The College of Human Ecology launched its new Department of Human Centered Design (HCD) Nov. 10, uniting the design faculty from two existing departments and creating opportunities for new collaborations.
“This will increase the impact and profile of our design work in Human Ecology and beyond,” said Rachel Dunifon, Rebecca Q. and James C. Morgan Dean of the College of Human Ecology. “Here in the college, we use our unique design expertise to promote human health and well-being and address the most pressing social issues we face today. I know the Department of Human Centered Design will be a leader on campus and beyond in this work.”
The new department includes 26 faculty members from the previous departments of Design + Environmental Analysis and Fiber Science & Apparel Design. It will retain all the programs, majors and areas of strength of the previous departments, while providing new opportunities to collaborate and develop new initiatives. Benefits of the new department include more resources, flexibility, diversity of faculty expertise and student support.
HCD’s multidisciplinary approach will build on materials, design, biology, chemistry, engineering and social science concepts and methods. Faculty research areas include apparel design, design innovation and strategy, fiber science, health and well-being and sustainable futures.
“The expertise and knowledge of the faculty cross boundaries of sciences and art and that is what the future of design needs,” said Yasser Gowayed, professor and inaugural chair. “You need the anthropologist, the artist, the psychologist, the engineer, the scientist. Otherwise, your design will lack an important aspect.”
Gowayed added that this department could serve as a model in higher education.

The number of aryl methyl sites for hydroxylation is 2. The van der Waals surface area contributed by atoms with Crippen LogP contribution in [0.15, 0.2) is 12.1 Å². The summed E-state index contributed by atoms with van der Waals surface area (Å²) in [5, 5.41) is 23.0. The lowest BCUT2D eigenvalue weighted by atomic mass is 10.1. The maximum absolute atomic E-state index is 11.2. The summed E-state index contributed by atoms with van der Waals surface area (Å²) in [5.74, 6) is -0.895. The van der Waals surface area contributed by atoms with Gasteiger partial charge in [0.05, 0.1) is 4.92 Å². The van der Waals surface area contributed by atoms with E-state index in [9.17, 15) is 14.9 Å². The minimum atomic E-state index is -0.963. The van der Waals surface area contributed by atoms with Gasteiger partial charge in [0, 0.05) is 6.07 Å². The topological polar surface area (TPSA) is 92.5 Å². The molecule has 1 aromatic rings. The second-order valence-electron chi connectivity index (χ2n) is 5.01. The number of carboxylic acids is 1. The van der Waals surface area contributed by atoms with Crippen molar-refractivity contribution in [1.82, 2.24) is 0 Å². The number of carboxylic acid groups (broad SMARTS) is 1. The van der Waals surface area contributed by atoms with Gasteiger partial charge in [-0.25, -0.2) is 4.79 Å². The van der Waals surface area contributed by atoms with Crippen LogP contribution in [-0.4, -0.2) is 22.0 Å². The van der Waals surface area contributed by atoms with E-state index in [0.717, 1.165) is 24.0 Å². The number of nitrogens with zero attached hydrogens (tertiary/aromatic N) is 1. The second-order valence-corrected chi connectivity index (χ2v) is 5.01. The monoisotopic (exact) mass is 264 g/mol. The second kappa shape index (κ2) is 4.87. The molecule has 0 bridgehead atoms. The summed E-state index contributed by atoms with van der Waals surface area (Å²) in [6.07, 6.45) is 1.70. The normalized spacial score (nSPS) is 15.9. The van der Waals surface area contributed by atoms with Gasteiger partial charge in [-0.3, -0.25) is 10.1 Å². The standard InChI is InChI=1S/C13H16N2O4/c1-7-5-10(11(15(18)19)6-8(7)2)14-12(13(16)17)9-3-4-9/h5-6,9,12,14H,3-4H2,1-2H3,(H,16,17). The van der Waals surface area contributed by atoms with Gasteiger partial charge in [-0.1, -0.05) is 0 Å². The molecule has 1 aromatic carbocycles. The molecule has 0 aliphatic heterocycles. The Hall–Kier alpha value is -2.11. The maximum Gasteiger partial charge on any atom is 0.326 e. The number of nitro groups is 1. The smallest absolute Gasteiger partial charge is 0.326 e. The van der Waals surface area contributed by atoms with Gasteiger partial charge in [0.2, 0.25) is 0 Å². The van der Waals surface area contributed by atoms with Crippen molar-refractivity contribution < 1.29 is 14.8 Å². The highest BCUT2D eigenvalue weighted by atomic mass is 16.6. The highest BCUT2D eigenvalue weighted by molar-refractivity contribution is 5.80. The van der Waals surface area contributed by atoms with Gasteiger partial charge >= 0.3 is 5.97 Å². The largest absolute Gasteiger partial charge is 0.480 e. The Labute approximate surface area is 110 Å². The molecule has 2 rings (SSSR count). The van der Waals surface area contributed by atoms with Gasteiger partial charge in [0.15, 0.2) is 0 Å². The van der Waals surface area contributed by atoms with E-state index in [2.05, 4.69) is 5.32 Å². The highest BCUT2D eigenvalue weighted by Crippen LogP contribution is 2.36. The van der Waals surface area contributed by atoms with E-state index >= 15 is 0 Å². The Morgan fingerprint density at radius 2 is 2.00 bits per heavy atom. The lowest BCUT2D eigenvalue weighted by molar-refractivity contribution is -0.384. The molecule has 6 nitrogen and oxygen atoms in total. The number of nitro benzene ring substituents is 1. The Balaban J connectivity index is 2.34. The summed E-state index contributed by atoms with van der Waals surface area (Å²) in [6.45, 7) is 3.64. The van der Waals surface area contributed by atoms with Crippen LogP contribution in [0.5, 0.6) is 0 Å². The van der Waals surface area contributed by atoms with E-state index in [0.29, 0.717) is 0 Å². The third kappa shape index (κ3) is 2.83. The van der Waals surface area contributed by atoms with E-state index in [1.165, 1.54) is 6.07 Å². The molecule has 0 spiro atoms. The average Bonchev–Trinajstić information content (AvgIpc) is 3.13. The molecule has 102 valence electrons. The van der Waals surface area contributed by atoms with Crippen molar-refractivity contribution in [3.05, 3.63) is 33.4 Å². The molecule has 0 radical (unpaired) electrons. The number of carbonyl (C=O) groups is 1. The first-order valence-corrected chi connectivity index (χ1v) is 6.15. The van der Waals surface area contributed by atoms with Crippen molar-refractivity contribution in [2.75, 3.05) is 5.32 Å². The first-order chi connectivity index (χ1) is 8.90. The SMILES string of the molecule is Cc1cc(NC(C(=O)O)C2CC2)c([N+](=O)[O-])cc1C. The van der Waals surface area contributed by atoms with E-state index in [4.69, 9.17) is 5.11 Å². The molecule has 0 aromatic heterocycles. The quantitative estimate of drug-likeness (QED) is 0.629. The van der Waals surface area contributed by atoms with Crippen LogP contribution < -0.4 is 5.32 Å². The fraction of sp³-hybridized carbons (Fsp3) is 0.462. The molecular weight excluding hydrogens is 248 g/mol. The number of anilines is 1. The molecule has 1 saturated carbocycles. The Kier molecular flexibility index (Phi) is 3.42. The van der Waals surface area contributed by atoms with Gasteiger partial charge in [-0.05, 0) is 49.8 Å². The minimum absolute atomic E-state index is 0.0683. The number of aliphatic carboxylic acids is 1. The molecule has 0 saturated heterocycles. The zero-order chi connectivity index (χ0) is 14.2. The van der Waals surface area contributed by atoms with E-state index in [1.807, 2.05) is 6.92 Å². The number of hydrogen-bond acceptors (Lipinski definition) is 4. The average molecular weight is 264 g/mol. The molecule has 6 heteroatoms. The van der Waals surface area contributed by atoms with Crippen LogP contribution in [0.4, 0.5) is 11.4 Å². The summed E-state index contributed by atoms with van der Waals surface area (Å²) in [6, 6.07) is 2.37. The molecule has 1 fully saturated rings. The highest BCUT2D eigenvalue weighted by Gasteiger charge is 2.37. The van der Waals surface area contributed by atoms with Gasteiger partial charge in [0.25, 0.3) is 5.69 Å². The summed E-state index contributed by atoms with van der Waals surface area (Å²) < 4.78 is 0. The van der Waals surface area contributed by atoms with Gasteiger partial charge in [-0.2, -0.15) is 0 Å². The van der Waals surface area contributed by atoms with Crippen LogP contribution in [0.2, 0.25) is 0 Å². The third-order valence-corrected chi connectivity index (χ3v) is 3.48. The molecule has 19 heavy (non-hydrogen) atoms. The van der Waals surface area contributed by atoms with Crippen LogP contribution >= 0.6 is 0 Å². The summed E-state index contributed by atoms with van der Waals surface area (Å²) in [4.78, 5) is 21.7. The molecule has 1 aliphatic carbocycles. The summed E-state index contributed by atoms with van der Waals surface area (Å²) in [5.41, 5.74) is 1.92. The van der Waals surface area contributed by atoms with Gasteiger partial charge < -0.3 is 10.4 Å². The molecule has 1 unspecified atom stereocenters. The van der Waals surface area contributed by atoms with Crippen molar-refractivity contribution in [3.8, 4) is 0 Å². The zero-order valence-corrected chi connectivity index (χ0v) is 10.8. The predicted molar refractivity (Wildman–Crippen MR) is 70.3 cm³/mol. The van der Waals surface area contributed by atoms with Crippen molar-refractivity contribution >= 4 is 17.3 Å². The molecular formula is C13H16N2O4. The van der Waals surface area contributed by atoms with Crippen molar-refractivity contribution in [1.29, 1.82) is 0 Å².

“I believe if universities are going to be effective in our society in hundreds of years to come, they will need to look like the Human Centered Design department structure today,” he said.
Keith Green, professor, with a joint appointment in HCD and the Sibley School of Mechanical and Aerospace Engineering, said the new department exemplifies radical collaboration at Cornell.
“The Department of HCD lies at the interface of materials science, social science and design – defined very widely – with a deep focus on understanding and improving the lives of human beings and their connections to and stewardship of other living things and our planet,” he said.
Green, whose research focuses on human-machine interaction, was a member of the faculty-led integration committee that evaluated the potential of merging the two departments. He said the new department respects the rich practices of the past while, at the same time, evolving these practices and integrating new ones in a technologically focused world.
“The department has theoretically no limits,” he said. “It’s about the future: how we live and interact with what surrounds us and with what we are inseparable from. The questions that HCD poses and strives to answer will be of a complexity and urgency that will challenge and stimulate its students and faculty members.”
The origins of both departments can be traced back to 1925, as the Department of Household Art and the Department of Textiles and Clothing. They evolved separately and then joined together in 1969 as the Department of Design and Environmental Analysis (D+EA). They stayed together until 1985, when the Department of Textiles and Apparel split from the D+EA.
The units have grown together over time, thanks in part to shared approaches and resources like computer-assisted design and computer-aided manufacturing, and faculty research has become more closely linked. A number of recent faculty hires pursue research topics that span the disciplines, including assistant professor Cindy Hsin-Liu Kao, who researches wearable tech.
“I believe this new department will provide students a unique environment to explore the intersections of art, design, science and engineering, and the creative space on how to apply this transdisciplinary lens to making a positive impact on some of the most pressing issues concerning the human condition today,” Kao said.